Following the success of his thesis project "Who's that knocking at my door", Scorcese returned in 1973 with Mean Streets. Like a lot of other of Scorcese's films, Mean Streets explores the catholic guilt of the main character(Keitel) while drawing a contrast to another(DeNiro).
Keitel is near perfect in his role. In most other films, the audience would hardly consider Keitel a protagonist. He runs numbers, wacthes strippers, and does not "love" his girlfriend. However, when compared to Deniro's Johnny boy or some of the other characters in the film, one can't help but admire his altruism. In Mean Streets, Keitel plays the only role he is capable of playing well: A man stuck in two different worlds; In this case the world of clubs, dark alleys and violent street corners and the other more peaceful and disciplined world he strives for.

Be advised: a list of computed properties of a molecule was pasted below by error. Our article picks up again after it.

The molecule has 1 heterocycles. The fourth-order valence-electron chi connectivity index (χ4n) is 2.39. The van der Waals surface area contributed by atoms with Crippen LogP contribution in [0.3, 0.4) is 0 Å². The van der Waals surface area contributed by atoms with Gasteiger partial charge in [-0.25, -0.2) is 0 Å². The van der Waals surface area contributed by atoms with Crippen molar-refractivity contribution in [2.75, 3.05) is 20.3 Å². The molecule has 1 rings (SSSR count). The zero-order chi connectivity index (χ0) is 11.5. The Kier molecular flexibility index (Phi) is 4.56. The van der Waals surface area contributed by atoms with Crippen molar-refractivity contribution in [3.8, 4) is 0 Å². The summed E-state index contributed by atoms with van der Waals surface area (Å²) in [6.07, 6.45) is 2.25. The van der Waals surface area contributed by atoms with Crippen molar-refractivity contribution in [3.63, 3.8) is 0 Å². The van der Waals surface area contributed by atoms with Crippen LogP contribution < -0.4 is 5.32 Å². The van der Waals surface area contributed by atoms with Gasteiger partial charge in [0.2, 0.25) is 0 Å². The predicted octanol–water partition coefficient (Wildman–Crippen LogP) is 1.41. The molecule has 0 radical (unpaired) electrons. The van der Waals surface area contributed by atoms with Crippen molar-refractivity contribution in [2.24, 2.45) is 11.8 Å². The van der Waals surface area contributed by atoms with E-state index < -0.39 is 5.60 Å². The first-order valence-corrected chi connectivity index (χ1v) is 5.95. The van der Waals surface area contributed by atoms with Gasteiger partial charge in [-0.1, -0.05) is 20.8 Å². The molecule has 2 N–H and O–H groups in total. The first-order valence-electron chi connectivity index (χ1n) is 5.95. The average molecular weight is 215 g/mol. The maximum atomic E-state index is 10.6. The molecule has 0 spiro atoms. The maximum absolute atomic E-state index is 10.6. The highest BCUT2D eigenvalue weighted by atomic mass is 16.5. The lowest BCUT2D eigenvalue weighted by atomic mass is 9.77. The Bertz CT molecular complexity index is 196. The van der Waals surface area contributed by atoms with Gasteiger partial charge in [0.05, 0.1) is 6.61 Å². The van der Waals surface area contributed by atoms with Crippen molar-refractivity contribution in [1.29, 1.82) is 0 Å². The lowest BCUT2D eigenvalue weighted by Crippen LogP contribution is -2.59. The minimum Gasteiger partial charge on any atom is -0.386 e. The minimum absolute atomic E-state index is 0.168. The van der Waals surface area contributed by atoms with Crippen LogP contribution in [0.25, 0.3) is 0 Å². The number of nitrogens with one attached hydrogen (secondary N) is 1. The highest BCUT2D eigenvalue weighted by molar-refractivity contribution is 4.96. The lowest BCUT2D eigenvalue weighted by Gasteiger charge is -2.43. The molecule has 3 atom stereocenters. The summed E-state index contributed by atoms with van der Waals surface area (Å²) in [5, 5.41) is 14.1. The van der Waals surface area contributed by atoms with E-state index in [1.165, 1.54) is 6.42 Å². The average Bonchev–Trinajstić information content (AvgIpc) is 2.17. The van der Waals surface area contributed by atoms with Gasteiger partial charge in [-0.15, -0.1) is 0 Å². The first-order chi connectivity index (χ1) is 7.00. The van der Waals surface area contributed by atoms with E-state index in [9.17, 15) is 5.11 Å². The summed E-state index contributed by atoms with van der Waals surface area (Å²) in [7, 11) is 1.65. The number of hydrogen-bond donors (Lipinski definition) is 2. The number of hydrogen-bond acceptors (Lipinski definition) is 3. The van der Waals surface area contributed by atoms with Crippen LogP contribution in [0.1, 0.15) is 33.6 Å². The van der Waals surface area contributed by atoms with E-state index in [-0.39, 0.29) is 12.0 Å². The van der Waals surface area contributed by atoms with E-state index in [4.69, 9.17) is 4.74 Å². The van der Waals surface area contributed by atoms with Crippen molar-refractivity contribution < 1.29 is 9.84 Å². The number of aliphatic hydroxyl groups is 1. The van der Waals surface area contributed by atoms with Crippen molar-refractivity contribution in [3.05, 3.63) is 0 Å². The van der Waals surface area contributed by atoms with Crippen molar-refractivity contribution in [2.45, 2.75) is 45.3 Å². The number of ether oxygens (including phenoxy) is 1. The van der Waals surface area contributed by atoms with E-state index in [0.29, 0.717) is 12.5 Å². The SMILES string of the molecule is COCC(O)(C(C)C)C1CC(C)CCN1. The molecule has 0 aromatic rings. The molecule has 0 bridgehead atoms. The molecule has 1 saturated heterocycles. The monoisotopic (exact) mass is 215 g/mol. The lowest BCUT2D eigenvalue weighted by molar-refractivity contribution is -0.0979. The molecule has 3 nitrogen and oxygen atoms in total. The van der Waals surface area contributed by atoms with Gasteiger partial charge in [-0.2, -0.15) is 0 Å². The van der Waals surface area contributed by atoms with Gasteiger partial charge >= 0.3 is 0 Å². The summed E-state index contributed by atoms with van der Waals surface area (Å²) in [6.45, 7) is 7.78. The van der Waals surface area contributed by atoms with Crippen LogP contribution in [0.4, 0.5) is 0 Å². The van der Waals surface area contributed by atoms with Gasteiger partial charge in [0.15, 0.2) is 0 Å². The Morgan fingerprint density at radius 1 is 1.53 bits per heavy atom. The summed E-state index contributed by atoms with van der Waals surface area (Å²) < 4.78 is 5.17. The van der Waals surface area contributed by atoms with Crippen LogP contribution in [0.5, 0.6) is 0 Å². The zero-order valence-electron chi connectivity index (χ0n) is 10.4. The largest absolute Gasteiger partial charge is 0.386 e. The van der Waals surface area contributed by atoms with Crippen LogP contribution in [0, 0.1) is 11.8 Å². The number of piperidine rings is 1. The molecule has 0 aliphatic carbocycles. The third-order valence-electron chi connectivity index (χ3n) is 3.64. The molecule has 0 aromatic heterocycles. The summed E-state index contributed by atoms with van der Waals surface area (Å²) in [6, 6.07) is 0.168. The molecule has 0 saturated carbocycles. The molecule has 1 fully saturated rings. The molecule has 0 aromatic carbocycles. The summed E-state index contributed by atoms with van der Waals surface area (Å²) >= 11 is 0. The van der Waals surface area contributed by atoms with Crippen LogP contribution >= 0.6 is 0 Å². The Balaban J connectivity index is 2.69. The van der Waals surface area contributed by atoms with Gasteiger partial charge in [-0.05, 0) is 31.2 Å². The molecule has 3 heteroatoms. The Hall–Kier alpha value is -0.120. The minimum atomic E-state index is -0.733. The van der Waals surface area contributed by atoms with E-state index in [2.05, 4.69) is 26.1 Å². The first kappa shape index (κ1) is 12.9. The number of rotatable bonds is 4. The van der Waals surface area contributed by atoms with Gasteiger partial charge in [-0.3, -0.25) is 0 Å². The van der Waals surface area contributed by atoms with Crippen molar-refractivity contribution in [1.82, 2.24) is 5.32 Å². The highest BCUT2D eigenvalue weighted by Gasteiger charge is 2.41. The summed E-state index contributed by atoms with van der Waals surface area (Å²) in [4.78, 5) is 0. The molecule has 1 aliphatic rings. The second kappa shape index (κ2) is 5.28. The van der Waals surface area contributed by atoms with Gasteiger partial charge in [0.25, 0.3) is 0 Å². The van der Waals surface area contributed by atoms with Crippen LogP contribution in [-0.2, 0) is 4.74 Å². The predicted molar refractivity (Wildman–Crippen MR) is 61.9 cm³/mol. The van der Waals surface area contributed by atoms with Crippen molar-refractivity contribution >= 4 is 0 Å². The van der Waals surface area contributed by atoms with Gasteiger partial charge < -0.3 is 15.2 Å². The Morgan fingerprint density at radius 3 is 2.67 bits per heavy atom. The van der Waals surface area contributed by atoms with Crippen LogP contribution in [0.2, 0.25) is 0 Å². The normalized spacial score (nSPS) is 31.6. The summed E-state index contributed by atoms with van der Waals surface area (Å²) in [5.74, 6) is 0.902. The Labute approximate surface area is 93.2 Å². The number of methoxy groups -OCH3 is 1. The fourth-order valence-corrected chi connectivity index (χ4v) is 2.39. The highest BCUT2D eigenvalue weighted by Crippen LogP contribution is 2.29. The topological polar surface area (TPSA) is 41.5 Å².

I don't care much for DeNiro's character, so I will not comment much on him, however it is only fitting that I reccomend some other films for Kietel fans on fans of this genre. Bad Lieutenant is the best place for any Keitel fan to start, but it is certainly not for the faint hearted. Taxi Driver also stars Keitel, but DeNiro is the main character. These films both tell the story of a man who is so fed up with the turmoil he observes every day on the streets, that he takes a road which eventually results in his own destruction.